Legislation that would entitle commercial policyholders to damages for the late payment of claims has passed a major legislative hurdle. The Enterprise Bill received its second reading in the House of Lords, despite some vocal opposition. Airmic CEO John Hurrell welcomed the measure’s progress, which followed an intervention by the specialist insurance consultancy Mactavish.
He said the legislation represented “another big part of the jigsaw that will give the UK a modern, customer-friendly claims regime and make the London market an even more attractive place to do business.”
The measure contains a controversial clause, initially opposed by the two main associations for London market insurers, obliging insurers to pay legitimate claims within a reasonable time or face the prospect of legal action. Although the change would bring English and Welsh law into line with virtually all other major jurisdictions, it was strongly criticised in the run-up to the debate. Speaking in an earlier session in the House, Lord Flight had warned that it would make insurance more expensive and lead to insurers deserting London altogether.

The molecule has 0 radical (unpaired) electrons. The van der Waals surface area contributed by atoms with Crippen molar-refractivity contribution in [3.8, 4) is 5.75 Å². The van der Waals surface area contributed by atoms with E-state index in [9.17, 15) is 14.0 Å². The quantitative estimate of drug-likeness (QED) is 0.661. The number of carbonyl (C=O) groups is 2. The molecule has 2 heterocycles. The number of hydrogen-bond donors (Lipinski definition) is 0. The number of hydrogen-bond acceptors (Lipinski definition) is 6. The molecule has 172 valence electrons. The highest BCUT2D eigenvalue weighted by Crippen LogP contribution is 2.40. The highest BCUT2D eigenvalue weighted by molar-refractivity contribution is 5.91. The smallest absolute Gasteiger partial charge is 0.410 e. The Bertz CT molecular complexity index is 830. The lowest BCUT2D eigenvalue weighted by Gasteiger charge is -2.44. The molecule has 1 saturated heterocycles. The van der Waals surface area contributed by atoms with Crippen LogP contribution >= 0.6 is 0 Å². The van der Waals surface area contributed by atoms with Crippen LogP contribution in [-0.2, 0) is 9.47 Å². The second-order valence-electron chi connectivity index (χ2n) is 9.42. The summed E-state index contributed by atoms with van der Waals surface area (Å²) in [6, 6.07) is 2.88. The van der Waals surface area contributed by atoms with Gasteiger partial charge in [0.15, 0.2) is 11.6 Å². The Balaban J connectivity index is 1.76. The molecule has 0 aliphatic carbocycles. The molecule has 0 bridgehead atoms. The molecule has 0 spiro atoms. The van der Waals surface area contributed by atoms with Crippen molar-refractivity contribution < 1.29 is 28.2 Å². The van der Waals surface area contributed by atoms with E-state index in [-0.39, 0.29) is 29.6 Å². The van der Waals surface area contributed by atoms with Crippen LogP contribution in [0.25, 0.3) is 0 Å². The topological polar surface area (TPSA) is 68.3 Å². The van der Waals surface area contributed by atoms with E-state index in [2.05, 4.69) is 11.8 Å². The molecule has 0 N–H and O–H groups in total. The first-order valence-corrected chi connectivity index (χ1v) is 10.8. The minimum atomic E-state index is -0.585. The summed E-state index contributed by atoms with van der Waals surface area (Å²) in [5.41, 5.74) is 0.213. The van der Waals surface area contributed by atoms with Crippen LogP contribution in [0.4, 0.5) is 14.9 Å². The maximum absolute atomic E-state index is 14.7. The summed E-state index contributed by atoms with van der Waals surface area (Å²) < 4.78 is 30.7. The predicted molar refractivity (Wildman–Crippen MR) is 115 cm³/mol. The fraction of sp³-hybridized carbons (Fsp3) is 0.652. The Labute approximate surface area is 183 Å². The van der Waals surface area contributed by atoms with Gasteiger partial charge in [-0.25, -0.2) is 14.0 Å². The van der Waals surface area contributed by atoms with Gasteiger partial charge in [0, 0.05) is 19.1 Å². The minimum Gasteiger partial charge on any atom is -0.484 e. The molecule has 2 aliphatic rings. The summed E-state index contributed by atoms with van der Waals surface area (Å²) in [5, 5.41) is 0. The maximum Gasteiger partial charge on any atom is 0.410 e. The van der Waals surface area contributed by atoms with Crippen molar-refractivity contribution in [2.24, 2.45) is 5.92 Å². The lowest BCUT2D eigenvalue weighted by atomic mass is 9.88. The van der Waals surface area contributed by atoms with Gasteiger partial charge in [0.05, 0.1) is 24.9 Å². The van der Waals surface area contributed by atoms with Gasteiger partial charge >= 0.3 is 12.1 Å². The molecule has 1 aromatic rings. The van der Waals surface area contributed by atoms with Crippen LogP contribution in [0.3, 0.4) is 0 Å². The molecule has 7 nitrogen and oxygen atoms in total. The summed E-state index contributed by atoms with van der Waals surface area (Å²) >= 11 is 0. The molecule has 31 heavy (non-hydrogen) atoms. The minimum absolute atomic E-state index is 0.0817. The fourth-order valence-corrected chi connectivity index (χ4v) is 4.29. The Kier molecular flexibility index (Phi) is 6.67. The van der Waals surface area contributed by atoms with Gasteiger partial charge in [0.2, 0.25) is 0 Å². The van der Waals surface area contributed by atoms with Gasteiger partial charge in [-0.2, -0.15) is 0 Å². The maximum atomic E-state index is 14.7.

Before the Lords’ vote on November 26, Mactavish negotiated a deal between the Lloyd’s Market Association, International Underwriting Association and Airmic after consulting a leading QC. The four organisations signed a joint letter to government supporting the clause but recommending two changes to protect the interests of insurers.
The first would provide a time limit of one year for claims for damages from policyholders, from the date of the outcome of the original claim. The second would allow insurers not to hand over privileged information gained during the defence of the claim. In the event, peers agreed to consider the first amendment, but rejected the second one.
The Bill now has a third reading in the Lords – normally a formality – before going to the House of Commons. With government support, it is expected to become law next year.
Hurrell said that, with the Insurance Act coming into law next August removing some of the draconian penalties against policyholders, Airmic members would enjoy an unprecedented measure of contract certainty provided they presented their insurers with reliable data that gave a fair presentation of the risk.
“I would like to thank the London market for listening to the views of buyers, and I pay tribute to Mactavish for helping to find a way forward in the discussions over the Enterprise Bill,” he said.